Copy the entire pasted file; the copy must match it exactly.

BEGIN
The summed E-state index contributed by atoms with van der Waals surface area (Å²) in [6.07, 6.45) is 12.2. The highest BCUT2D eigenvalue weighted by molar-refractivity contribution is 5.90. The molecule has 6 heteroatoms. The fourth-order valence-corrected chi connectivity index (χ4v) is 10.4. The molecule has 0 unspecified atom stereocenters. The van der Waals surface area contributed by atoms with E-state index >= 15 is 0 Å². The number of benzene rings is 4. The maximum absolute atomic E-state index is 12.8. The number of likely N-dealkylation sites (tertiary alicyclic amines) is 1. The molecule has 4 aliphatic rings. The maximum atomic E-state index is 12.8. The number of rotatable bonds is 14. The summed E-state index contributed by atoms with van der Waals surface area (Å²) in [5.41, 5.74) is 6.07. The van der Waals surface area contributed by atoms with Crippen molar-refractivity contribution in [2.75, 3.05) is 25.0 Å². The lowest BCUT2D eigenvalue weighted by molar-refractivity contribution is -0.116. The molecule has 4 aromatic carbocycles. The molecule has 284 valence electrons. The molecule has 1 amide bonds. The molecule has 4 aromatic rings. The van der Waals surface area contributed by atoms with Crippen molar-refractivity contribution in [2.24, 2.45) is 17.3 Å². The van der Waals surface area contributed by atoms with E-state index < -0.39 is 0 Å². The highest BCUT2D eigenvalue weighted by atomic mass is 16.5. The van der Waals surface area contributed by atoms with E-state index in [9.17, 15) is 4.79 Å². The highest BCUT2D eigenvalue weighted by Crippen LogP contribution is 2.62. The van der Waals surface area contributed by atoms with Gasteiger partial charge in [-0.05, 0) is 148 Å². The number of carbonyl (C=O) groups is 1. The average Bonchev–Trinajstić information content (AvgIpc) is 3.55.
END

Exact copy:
The summed E-state index contributed by atoms with van der Waals surface area (Å²) in [6.07, 6.45) is 12.2. The highest BCUT2D eigenvalue weighted by molar-refractivity contribution is 5.90. The molecule has 6 heteroatoms. The fourth-order valence-corrected chi connectivity index (χ4v) is 10.4. The molecule has 0 unspecified atom stereocenters. The van der Waals surface area contributed by atoms with E-state index >= 15 is 0 Å². The number of benzene rings is 4. The maximum absolute atomic E-state index is 12.8. The number of likely N-dealkylation sites (tertiary alicyclic amines) is 1. The molecule has 4 aliphatic rings. The maximum atomic E-state index is 12.8. The number of rotatable bonds is 14. The summed E-state index contributed by atoms with van der Waals surface area (Å²) in [5.41, 5.74) is 6.07. The van der Waals surface area contributed by atoms with Crippen molar-refractivity contribution in [2.75, 3.05) is 25.0 Å². The lowest BCUT2D eigenvalue weighted by molar-refractivity contribution is -0.116. The molecule has 4 aromatic carbocycles. The molecule has 284 valence electrons. The molecule has 1 amide bonds. The molecule has 4 aromatic rings. The van der Waals surface area contributed by atoms with Crippen molar-refractivity contribution in [2.24, 2.45) is 17.3 Å². The van der Waals surface area contributed by atoms with E-state index < -0.39 is 0 Å². The highest BCUT2D eigenvalue weighted by atomic mass is 16.5. The van der Waals surface area contributed by atoms with E-state index in [9.17, 15) is 4.79 Å². The highest BCUT2D eigenvalue weighted by Crippen LogP contribution is 2.62. The van der Waals surface area contributed by atoms with Gasteiger partial charge in [-0.05, 0) is 148 Å². The number of carbonyl (C=O) groups is 1. The average Bonchev–Trinajstić information content (AvgIpc) is 3.55.